It wasn’t just the media whose behaviour veered towards the ghoulish, though. Hollywood itself quickly showed its true colours as it worried not about the well-being and recovery of Owen Wilson as a human being, but rather the future of various investments that production companies and studios had placed in him as the star of a flurry of completed and upcoming movies.

DreamWorks Pictures rapidly put out a statement assuring investors that filming on Tropic Thunder, a comedy co-starring Wilson and Jack Black and directed by Wilson’s longtime friend and partner Ben Stiller, would continue regardless. DreamWorks did not say whether Wilson’s part would be recast, although that is presumably an option if he cannot return to work relatively quickly.

Daily Variety, Hollywood’s paper of record, left little doubt about the industry’s bottom-line thinking on Wilson as it catalogued the various projects now left hanging. His incapacitation was “creating a conundrum” for Fox Searchlight pictures, which is putting together a marketing strategy for The Darjeeling Limited, directed by Wilson’s former college room-mate Wes Anderson and due out on American screens at the end of next month.

Paramount Pictures, Variety further reported, faces an even bigger problem with its Wilson-headlined film, Drillbit Taylor, due out next March, “because of the … film’s young male demographic”.

In short, nobody – or almost nobody – in this town appeared to give a crap about Wilson himself, only about his marketability and his capacity to make money for other people, be they reporters, photographers or film producers.

Indeed.

The one thing this writer misses is how difficult it’s going to be to cast Wilson in the roles for which he has almost become a stereotypical choice:  The hang-loose dude with a sleepy sense of humor and the facial expression that says, “It’s all good.”  Clearly, it isn’t, and now that we know of his torments, it’ll be a lot harder for him to fake it.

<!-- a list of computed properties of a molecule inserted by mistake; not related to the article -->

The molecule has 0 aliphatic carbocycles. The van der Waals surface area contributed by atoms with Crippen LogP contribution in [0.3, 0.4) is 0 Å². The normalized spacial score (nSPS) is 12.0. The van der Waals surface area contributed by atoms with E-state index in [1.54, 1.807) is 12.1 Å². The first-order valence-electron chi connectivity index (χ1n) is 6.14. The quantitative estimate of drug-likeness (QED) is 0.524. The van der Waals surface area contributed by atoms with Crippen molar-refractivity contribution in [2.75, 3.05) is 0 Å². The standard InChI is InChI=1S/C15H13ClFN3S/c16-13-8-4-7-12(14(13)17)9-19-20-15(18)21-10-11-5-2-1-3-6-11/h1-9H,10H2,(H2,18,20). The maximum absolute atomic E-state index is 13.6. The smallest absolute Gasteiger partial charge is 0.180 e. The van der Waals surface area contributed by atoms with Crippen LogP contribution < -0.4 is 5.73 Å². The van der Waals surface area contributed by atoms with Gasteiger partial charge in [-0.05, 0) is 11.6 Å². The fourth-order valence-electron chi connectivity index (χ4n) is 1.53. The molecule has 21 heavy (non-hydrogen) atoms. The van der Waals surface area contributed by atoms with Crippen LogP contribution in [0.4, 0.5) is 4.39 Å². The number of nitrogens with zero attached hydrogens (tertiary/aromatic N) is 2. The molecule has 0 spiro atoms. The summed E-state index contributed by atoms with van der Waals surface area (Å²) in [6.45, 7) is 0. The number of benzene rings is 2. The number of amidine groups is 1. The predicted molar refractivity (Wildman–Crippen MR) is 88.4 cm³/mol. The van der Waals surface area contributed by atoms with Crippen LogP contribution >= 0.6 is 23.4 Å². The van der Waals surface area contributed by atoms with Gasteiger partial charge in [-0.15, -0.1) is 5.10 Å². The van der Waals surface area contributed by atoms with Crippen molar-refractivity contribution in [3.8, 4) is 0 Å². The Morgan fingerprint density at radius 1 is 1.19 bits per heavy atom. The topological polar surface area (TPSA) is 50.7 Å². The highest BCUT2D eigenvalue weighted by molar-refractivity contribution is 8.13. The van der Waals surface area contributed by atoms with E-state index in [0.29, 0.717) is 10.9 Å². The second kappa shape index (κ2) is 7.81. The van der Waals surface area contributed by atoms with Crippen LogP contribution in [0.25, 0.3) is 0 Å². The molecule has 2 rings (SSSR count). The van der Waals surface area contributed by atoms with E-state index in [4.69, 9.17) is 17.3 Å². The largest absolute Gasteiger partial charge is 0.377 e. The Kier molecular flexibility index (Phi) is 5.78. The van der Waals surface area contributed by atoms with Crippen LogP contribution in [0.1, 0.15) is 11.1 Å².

Pre-Mortem Autopsy for The New Republic

From reading Richard Miniter’s lengthy analysis of how The New Republic allowed falsified dispatches from a soldier in Iraq to be published, and why it continues to defend them, you get a picture of an insular organization with varying standards based on insider relationships, and with an alarmingly low threshold for fact-checking.

The scandal does not seem driven by ideology so much as maniacal ambition on the part of the writer, and a cozy credulity on the part of the magazine’s editorial leadership.

The writer/soldier, Scott Thomas Beauchamp, still has his defenders, but as this piece from the Huffington Post demonstrates, they are becoming increasingly desperate.

I’m probably the last blogger to address this story — I tend not to avoid well-trodden paths — but the Miniter piece has great human interest, elevating the story to some kind of tragicomedy.  Here’s a sample: Continue reading

Hal Fishman, R.I.P.

hal-fishman.jpgHal Fishman, the anchor for KTLA’s News at 10 for decades, died today, just a few days after a collapse sent him to the hospital, and to a diagnosis of colon and liver cancer.

With his passing, another news voice with whom Los Angeles grew up vanishes. If you’re my age, you might remember he was the “sidekick” to George Putnam–the bombastic right-wing model for Ted Baxter–during Putnam’s two stints at KTLA. Next to Putnam’s theatrics, Fishman was the sober junior professor who seemed to share Putnam’s black-and-white view of the world, but was willing to let the facts speak, dryly, for themselves.

After Putnam left KTLA for good, Fishman stayed on and honed his straightforward, no-nonsense style. Putnam had a feature called “One Reporter’s Opinion,” and Fishman continued the tradition of commentaries that were, as I recall, right-leaning but lacking in the demagoguery of his former boss.

The Channel 5 broadcast reflected Fishman’s stodgy insistence on delivering news in a plain, brown wrapper. Fishman was a record-breaking pilot, and he treated the news like a pilot treats reports to air-traffic controllers: Matter-of-fact, but life-or-death. His co-anchors — Larry McCormick, Jann Carl, Marta Waller, Ed Arnold, Stu Nahan, to name but a few — adopted the same style: Eyes riveted to the camera, no detectable facial expression or vocal inflection, no glamour, no humor, just straight news reading. It was as if KTLA and Fishman had internalized former Vice President Spiro Agnew’s criticism of media bias, and were determined, at least on this one broadcast, to eradicate any trace of it, not even a raised eyebrow. Amid all the happy-talk sangria of its rivals, Fishman and his colleagues poured it straight and knocked it back.